Cautious optimism has arisen over recent decades with respect to the long struggle against bacteria, viruses, and parasites. This has been offset, however, by a fatal complacency stemming from previous successes such as the development of antimicrobial drugs, the eradication of smallpox, and global immunization programs. Infectious diseases nevertheless remain the world's leading cause of death, killing at least 17 million persons annually [61]. Diarrheal diseases caused by Vibrio cholerae or Shigella dysenteriae kill about 3 million persons every year, most of them young children: Another 4 million die of tuberculosis or tetanus. Outbreaks of diphtheria in Eastern Europe threatens the population with a disease that had previously seemed to be overcome. Efforts to control infectious diseases more comprehensively are undermined not only by socioeconomic conditions but also by the nature of the pathogenic organisms itself; some isolates of Staphylococcus aureus and Enterobacter have become so resistant to drugs by horizontal gene transfer that they are almost untreatable. In addition, the mechanism of genetic variability helps pathogens to evade the human immune system, thus compromising the development of powerful vaccines. Therefore detailed knowledge of the molecular mechanisms of microbial pathogenicity is absolutely necessary to develop new strategies against infectious diseases and thus to lower their impact on human health and social development.

Fuchs, Thilo Martin

259

Pathogenic properties of Edwardsiella species.  

PubMed Central

The pathogenic characteristics of 35 Edwardsiella strains from clinical and environmental sources were investigated. Overall, most Edwardsiella tarda strains were invasive in HEp-2 cell monolayers, produced a cell-associated hemolysin and siderophores, and bound Congo red; many strains also expressed mannose-resistant hemagglutination against guinea pig erythrocytes. Edwardsiella hoshinae strains bound Congo red and were variable in their invasive and hemolytic capabilities while Edwardsiella ictaluri strains did not produce either factor; neither E. hoshinae nor E. ictaluri expressed mannose-resistant hemagglutination nor elaborated siderophores under the tested conditions. Selected strains of each species tested for mouse lethality indicated strain variability in pathogenic potential, with E. tarda strains being the most virulent; 50% lethal doses in individual strains did not correlate with plasmid content, chemotactic motility, serum resistance, or expression of selected enzyme activities. The results suggest some potential important differences in pathogenic properties that may help explain their environmental distribution and ability to cause disease in humans. Images PMID:1774326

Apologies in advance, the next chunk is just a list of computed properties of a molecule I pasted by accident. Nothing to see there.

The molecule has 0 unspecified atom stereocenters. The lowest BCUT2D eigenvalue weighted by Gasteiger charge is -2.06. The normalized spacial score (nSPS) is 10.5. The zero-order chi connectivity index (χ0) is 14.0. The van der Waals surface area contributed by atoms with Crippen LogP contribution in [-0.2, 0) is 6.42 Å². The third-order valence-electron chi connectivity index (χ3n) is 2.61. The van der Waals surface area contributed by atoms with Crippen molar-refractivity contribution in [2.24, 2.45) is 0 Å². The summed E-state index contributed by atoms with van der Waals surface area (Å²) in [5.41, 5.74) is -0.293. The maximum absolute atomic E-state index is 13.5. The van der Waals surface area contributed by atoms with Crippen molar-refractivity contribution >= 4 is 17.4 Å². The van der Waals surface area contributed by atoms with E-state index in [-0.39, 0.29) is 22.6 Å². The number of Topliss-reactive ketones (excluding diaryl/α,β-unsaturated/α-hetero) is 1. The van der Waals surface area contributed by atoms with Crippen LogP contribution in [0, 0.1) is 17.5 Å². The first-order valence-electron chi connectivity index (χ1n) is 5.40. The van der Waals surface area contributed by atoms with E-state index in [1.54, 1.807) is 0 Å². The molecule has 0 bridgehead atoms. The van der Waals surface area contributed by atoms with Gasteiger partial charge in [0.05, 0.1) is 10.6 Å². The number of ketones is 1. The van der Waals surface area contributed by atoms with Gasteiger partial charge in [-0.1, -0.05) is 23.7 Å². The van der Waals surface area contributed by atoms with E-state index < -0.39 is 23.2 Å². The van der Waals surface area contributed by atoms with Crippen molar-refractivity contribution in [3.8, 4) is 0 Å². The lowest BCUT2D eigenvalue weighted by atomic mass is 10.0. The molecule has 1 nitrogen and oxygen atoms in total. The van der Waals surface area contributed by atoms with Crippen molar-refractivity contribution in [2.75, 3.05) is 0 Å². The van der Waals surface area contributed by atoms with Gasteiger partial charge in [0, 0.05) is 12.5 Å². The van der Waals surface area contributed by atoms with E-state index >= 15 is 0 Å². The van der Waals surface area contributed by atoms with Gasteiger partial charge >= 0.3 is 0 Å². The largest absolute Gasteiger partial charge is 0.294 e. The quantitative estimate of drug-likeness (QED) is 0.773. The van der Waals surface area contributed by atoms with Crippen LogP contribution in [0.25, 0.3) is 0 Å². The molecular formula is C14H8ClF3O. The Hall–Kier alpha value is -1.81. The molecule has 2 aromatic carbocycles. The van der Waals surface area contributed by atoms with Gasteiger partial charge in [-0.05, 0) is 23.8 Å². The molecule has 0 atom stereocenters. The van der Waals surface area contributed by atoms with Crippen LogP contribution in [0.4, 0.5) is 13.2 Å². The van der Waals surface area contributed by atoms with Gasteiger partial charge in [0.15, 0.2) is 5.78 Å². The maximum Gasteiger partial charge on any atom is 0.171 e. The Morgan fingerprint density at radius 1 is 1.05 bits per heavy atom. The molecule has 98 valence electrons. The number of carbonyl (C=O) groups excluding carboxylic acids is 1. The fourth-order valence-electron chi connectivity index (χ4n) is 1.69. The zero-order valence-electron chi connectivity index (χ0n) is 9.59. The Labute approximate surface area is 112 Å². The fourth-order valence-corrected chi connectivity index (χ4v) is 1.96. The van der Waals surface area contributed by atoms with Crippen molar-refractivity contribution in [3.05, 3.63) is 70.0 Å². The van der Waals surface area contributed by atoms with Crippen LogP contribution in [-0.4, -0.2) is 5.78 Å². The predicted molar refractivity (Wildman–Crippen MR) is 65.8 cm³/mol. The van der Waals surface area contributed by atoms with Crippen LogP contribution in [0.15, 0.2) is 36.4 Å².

Janda, J M; Abbott, S L; Kroske-Bystrom, S; Cheung, W K; Powers, C; Kokka, R P; Tamura, K

1991-01-01

260

Fructooligosacharides Reduce Pseudomonas aeruginosa PAO1 Pathogenicity through Distinct Mechanisms  

PubMed Central

Pseudomonas aeruginosa is ubiquitously present in the environment and acts as an opportunistic pathogen on humans, animals and plants. We report here the effects of the prebiotic polysaccharide inulin and its hydrolysed form FOS on this bacterium. FOS was found to inhibit bacterial growth of strain PAO1, while inulin did not affect growth rate or yield in a significant manner. Inulin stimulated biofilm formation, whereas a dramatic reduction of the biofilm formation was observed in the presence of FOS. Similar opposing effects were observed for bacterial motility, where FOS inhibited the swarming and twitching behaviour whereas inulin caused its stimulation. In co-cultures with eukaryotic cells (macrophages) FOS and, to a lesser extent, inulin reduced the secretion of the inflammatory cytokines IL-6, IL-10 and TNF-?. Western blot experiments indicated that the effects mediated by FOS in macrophages are associated with a decreased activation of the NF-?B pathway. Since FOS and inulin stimulate pathway activation in the absence of bacteria, the FOS mediated effect is likely to be of indirect nature, such as via a reduction of bacterial virulence. Further, this modulatory effect is observed also with the highly virulent ptxS mutated strain. Co-culture experiments of P. aeruginosa with IEC18 eukaryotic cells showed that FOS reduces the concentration of the major virulence factor, exotoxin A, suggesting that this is a possible mechanism for the reduction of pathogenicity. The potential of these compounds as components of antibacterial and anti-inflammatory cocktails is discussed. PMID:24465697

Ortega-Gonzlez, Mercedes; Snchez de Medina, Fermn; Molina-Santiago, Carlos; Lpez-Posadas, Roco; Pacheco, Daniel; Krell, Tino; Martnez-Augustin, Olga; Abdelali, Daddaoua

2014-01-01

261

Pathways of fear and anxiety in dentistry: A review  

PubMed Central